This Is the Safest Way to Share Credit Card Information With Someone Else

Protect your wallet with these expert tips.

We've covered how to protect your bank account from hackers when you use Venmo or PayPal, but here's the thing: Money sharing apps aren't the only time you may be inadvertently putting your financial information at risk. Say you want to pay for your daughter's flight home from college, or you want to give a friend your credit card information so he can snag concert tickets the minute they go on sale. Those situations happen, but there are good ways and bad ways to share your credit card information with others. Follow our lists of dos and don'ts to keep your money safe.

Tout: Safe Credit Card Info
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01 of 05

Do: Verbalize it

You'll have to get old fashioned if you want to share your credit card information safely. That means picking up the phone.

"It's safest to verbalize it," said Janet Alvarez, executive editor of Wise Bread, a personal finance and credit management blog. "Have them write it down on a piece of paper they intend on destroying immediately after using it." It goes without saying, you should only give that info to someone you trust. Need to pay a bill over the phone? Only do so if it's on a recorded line from a trusted retailer. "That way, you can refer the company to your recorded call, should you suspect your information was used inappropriately," says Alvarez.

02 of 05

Don't: Text or email it

While it might be tempting to avoid the phone call altogether and just text the information, that's not exactly safe. Phone messages can be hacked. Email is also not a safe way to share your information for similar reasons, Alvarez says.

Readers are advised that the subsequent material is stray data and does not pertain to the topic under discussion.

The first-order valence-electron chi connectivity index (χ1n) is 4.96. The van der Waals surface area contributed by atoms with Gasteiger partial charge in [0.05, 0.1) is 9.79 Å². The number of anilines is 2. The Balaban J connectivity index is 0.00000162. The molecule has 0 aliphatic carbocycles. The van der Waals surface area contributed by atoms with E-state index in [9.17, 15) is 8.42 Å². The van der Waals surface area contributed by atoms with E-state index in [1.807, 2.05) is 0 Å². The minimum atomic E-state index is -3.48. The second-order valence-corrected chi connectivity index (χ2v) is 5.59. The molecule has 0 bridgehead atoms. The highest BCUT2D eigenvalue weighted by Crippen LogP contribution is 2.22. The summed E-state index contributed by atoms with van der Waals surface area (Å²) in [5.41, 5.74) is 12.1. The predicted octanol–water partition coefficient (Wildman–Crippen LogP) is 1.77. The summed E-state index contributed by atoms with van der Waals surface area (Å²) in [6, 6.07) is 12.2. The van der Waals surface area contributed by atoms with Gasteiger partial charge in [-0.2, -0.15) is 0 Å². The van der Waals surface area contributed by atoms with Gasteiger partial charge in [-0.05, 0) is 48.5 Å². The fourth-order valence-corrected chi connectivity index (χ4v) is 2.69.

If verbalizing the information isn't an option, you can try using an encrypted text messaging app instead. Alvarez suggests using an app called Signal (free; iOS, Android). "Signal was one of the few sources of text information that couldn't be breached a few years ago during that big breach of iPhone data," she said.

The nice part about the app is it works for all kinds of messages, meaning you can use it to send encrypted texts to your tax accountant or realtor, too.

03 of 05

Do: Use it yourself

Another way to ensure safety is to simply type your credit card number directly into the site your friend or family member plans to use. Say they're buying something from Amazon: Rather than give them your info, which can be lost or stolen, just buy the product for them and eliminate the middleman.

04 of 05

Do: Use secure websites

Most major retail sites use enhanced security features around transactions, but to be sure, Alvarez recommends checking their URL. Sites that begin with the "https" prefix are safer than those beginning with just "http." The "s" in the acronym stands for "secure."

Otherwise, go with your gut. Websites that look fishy likely are. "It's best to air on the side of prudence," she said. "And don't think that just because you following all of these tips that you aren't still susceptible to breaches."

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Don't: Mail it

You might think mailing a check or cash is more reliable than the internet these days, but Alvarez cautions against it. Her one exception is to send a check by certified mail, requiring a signature, or using tracking information to ensure it arrives at its destination.

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